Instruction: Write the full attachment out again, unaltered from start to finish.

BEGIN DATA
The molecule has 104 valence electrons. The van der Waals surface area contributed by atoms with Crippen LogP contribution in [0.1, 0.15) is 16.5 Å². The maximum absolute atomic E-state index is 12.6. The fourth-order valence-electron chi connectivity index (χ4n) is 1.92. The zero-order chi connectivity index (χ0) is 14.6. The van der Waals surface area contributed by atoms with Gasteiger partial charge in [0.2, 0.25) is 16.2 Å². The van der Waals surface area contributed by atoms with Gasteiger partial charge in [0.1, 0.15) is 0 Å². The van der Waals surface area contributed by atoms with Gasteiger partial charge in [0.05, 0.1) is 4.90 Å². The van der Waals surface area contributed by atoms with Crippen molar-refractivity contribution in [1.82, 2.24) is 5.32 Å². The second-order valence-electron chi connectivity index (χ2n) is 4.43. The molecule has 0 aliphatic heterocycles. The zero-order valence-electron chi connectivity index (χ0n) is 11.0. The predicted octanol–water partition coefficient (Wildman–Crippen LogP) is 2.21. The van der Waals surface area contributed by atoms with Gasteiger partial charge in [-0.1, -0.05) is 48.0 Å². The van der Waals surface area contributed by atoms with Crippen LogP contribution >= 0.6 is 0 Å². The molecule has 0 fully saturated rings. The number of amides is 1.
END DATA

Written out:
The molecule has 104 valence electrons. The van der Waals surface area contributed by atoms with Crippen LogP contribution in [0.1, 0.15) is 16.5 Å². The maximum absolute atomic E-state index is 12.6. The fourth-order valence-electron chi connectivity index (χ4n) is 1.92. The zero-order chi connectivity index (χ0) is 14.6. The van der Waals surface area contributed by atoms with Gasteiger partial charge in [0.2, 0.25) is 16.2 Å². The van der Waals surface area contributed by atoms with Gasteiger partial charge in [0.1, 0.15) is 0 Å². The van der Waals surface area contributed by atoms with Gasteiger partial charge in [0.05, 0.1) is 4.90 Å². The van der Waals surface area contributed by atoms with Crippen molar-refractivity contribution in [1.82, 2.24) is 5.32 Å². The second-order valence-electron chi connectivity index (χ2n) is 4.43. The molecule has 0 aliphatic heterocycles. The zero-order valence-electron chi connectivity index (χ0n) is 11.0. The predicted octanol–water partition coefficient (Wildman–Crippen LogP) is 2.21. The van der Waals surface area contributed by atoms with Gasteiger partial charge in [-0.1, -0.05) is 48.0 Å². The van der Waals surface area contributed by atoms with Crippen LogP contribution >= 0.6 is 0 Å². The molecule has 0 fully saturated rings. The number of amides is 1.